"When you are flying long distances, the number of bombs and the size of the bombs that you can carry gets diminished. It is an inverse relationship between the distance from Israel and the amount of damage that each aircraft can do," said Pollack.
Each potential nuclear site is large, and multiple jets would be needed to attack just one site. In some cases, where the sites could be dug into mountains, it could take anywhere from 20 to 40 planes.
At best, what Israel could hope for is to set the program back by a number of years, Pollack assessed. But in so doing, Israel would have to assume that Iran would retaliate through its allies Hamas and Hizbullah, which are armed and stationed on Israel's borders.
A strike intended to strengthen the opposition could actually undermine the best chance for long-term regime change, said Pollack. After all, an attack could "cause people to rally around the government" led by President Mahmoud Ahmadinejad. Similarly, he said, when it comes to sanctions, one must be careful about unduly harming civilians, such as by blocking Iran's ability to important refined petroleum.
"We need to think about sanctions in a different way," he said.
The severe trade and financial restrictions, which the UN imposed against Iraq from 1990 and until 2003, were 10 times as harsh as anything that is now being thought of for Iran, said Pollack.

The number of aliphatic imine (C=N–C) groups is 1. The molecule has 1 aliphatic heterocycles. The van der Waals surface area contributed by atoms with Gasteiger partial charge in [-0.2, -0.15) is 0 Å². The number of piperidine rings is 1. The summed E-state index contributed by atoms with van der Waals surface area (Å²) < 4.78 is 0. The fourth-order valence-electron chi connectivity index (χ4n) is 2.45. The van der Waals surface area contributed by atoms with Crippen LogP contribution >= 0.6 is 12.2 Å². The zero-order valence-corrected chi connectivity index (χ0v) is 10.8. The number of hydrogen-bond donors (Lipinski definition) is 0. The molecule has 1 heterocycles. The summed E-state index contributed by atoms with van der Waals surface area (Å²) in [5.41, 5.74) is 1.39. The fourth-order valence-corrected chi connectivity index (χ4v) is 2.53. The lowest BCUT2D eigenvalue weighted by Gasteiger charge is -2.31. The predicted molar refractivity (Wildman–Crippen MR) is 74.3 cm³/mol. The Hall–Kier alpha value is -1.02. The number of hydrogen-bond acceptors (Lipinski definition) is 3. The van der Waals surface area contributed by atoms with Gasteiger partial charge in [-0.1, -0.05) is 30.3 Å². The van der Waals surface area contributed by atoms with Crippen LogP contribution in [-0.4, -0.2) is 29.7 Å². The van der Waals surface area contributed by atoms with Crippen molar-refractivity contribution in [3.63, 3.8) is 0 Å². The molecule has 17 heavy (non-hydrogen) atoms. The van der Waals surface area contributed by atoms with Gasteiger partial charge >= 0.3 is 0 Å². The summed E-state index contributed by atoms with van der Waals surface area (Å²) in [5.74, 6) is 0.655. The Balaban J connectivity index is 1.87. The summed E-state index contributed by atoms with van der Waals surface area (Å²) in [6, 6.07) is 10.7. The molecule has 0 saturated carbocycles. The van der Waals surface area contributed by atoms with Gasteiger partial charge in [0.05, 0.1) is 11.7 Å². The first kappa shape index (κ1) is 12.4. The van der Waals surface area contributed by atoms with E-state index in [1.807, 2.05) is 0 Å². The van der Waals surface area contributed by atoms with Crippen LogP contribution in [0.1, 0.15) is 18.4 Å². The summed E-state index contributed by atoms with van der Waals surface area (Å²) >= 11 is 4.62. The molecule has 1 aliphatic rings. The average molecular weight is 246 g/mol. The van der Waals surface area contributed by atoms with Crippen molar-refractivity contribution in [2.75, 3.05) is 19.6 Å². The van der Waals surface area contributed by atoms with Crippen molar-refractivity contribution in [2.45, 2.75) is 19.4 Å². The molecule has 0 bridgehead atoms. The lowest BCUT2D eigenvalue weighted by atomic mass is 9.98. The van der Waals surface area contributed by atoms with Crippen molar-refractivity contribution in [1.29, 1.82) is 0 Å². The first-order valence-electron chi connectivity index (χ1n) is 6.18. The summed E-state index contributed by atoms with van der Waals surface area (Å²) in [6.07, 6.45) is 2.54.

And they did not work.
Pollack said that under former president Bill Clinton he was in charge of the public diplomacy campaign to show people that the Iraqi sanctions were not harming civilians.
"We came up with so many smart ways to get the message out that no one would die, and that it was all because Saddam was taking the money and using it to build palaces," said Pollack.
None of that held water when Iraqis complained that children were dying as a result of the sanctions, said Pollack. Crippling sanctions very quickly become unsustainable, he added.
"Most of the time the people blame the country sanctioning them," he said, and the "international community tires of those kind of sanctions very quickly."
His preference, Pollack said, would be for sanctions that halt investment in Iranian companies, much like the kind of divestment that helped bring about change in South Africa.
"No one died and no one starved, but it convinced the country's leadership that South Africa did not have a future," Pollack said.
But these days, he said, he has been looking at options for containment, on the assumption that Iran would in fact be able to develop a nuclear capacity.
It could mean strengthening a more formal network of military alliances, or it could mean putting pressure on Iran's government through insurgent groups.
Containment has worked in the past, with countries like the former Soviet Union, he said. But the US and the West understood the Russians in ways that the West does not understand Iran.
And a nuclear Iran, he acknowledged, would end the hope of stopping a nuclear arms race in the Middle East.
To illustrate his point, he said that the Americans have been talking with Saudi Arabia for several years about what to do if the sanctions failed and Iran developed nuclear weapons.
The Saudis response, said Pollack, has been, "That's terrific. We're glad to hear it. And we are still going to get nuclear weapons."